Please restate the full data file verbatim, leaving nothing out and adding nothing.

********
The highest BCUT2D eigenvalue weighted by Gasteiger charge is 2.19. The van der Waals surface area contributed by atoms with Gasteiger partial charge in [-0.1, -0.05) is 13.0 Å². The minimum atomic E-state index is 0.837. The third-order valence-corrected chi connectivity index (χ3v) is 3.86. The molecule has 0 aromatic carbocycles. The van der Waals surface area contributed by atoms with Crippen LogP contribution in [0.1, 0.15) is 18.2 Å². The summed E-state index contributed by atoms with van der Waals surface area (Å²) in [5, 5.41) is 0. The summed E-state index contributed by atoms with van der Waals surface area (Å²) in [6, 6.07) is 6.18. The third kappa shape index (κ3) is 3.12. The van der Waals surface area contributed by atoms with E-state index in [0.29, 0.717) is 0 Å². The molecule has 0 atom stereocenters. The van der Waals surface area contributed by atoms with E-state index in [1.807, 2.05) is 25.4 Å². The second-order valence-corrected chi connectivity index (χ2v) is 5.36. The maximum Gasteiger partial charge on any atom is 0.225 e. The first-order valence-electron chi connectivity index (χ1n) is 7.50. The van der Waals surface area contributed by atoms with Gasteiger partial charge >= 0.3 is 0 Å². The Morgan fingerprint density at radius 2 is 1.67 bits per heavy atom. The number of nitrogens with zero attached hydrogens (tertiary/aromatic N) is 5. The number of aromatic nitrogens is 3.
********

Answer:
The highest BCUT2D eigenvalue weighted by Gasteiger charge is 2.19. The van der Waals surface area contributed by atoms with Gasteiger partial charge in [-0.1, -0.05) is 13.0 Å². The minimum atomic E-state index is 0.837. The third-order valence-corrected chi connectivity index (χ3v) is 3.86. The molecule has 0 aromatic carbocycles. The van der Waals surface area contributed by atoms with Crippen LogP contribution in [0.1, 0.15) is 18.2 Å². The summed E-state index contributed by atoms with van der Waals surface area (Å²) in [5, 5.41) is 0. The summed E-state index contributed by atoms with van der Waals surface area (Å²) in [6, 6.07) is 6.18. The third kappa shape index (κ3) is 3.12. The van der Waals surface area contributed by atoms with E-state index in [0.29, 0.717) is 0 Å². The molecule has 0 atom stereocenters. The van der Waals surface area contributed by atoms with E-state index in [1.807, 2.05) is 25.4 Å². The second-order valence-corrected chi connectivity index (χ2v) is 5.36. The maximum Gasteiger partial charge on any atom is 0.225 e. The first-order valence-electron chi connectivity index (χ1n) is 7.50. The van der Waals surface area contributed by atoms with Gasteiger partial charge >= 0.3 is 0 Å². The Morgan fingerprint density at radius 2 is 1.67 bits per heavy atom. The number of nitrogens with zero attached hydrogens (tertiary/aromatic N) is 5. The number of aromatic nitrogens is 3.